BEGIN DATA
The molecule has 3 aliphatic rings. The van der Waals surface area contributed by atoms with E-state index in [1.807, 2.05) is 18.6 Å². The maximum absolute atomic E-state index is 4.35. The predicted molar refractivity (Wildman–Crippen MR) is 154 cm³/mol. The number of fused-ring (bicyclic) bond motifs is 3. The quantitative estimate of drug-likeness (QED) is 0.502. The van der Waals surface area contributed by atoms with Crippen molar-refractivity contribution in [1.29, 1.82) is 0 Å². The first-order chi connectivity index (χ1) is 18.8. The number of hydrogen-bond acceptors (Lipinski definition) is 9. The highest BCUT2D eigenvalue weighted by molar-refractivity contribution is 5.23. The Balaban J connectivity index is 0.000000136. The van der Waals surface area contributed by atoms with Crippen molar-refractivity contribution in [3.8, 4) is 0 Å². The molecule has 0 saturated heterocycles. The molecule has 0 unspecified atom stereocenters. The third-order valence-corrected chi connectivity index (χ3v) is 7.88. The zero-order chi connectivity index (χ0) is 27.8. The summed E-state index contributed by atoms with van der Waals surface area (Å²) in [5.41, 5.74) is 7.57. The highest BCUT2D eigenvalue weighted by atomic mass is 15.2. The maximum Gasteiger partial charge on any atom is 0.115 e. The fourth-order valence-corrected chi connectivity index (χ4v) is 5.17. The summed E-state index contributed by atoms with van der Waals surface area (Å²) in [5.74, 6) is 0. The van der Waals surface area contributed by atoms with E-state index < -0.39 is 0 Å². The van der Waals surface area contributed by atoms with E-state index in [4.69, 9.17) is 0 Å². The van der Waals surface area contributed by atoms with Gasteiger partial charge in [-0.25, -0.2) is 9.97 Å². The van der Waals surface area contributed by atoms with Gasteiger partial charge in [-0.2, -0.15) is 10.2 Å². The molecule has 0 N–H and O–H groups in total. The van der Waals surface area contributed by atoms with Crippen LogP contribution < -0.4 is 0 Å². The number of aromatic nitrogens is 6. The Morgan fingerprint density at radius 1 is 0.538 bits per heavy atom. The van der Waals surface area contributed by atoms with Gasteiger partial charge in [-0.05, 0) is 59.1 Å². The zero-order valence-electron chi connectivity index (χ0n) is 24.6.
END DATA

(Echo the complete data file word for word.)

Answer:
The molecule has 3 aliphatic rings. The van der Waals surface area contributed by atoms with E-state index in [1.807, 2.05) is 18.6 Å². The maximum absolute atomic E-state index is 4.35. The predicted molar refractivity (Wildman–Crippen MR) is 154 cm³/mol. The number of fused-ring (bicyclic) bond motifs is 3. The quantitative estimate of drug-likeness (QED) is 0.502. The van der Waals surface area contributed by atoms with Crippen molar-refractivity contribution in [1.29, 1.82) is 0 Å². The first-order chi connectivity index (χ1) is 18.8. The number of hydrogen-bond acceptors (Lipinski definition) is 9. The highest BCUT2D eigenvalue weighted by molar-refractivity contribution is 5.23. The Balaban J connectivity index is 0.000000136. The van der Waals surface area contributed by atoms with Crippen molar-refractivity contribution in [3.8, 4) is 0 Å². The molecule has 0 saturated heterocycles. The molecule has 0 unspecified atom stereocenters. The third-order valence-corrected chi connectivity index (χ3v) is 7.88. The zero-order chi connectivity index (χ0) is 27.8. The summed E-state index contributed by atoms with van der Waals surface area (Å²) in [5.41, 5.74) is 7.57. The highest BCUT2D eigenvalue weighted by atomic mass is 15.2. The maximum Gasteiger partial charge on any atom is 0.115 e. The fourth-order valence-corrected chi connectivity index (χ4v) is 5.17. The summed E-state index contributed by atoms with van der Waals surface area (Å²) in [5.74, 6) is 0. The van der Waals surface area contributed by atoms with E-state index < -0.39 is 0 Å². The van der Waals surface area contributed by atoms with E-state index in [4.69, 9.17) is 0 Å². The van der Waals surface area contributed by atoms with Gasteiger partial charge in [-0.25, -0.2) is 9.97 Å². The van der Waals surface area contributed by atoms with Gasteiger partial charge in [-0.2, -0.15) is 10.2 Å². The molecule has 0 N–H and O–H groups in total. The van der Waals surface area contributed by atoms with Crippen LogP contribution < -0.4 is 0 Å². The number of aromatic nitrogens is 6. The Morgan fingerprint density at radius 1 is 0.538 bits per heavy atom. The van der Waals surface area contributed by atoms with Gasteiger partial charge in [-0.05, 0) is 59.1 Å². The zero-order valence-electron chi connectivity index (χ0n) is 24.6.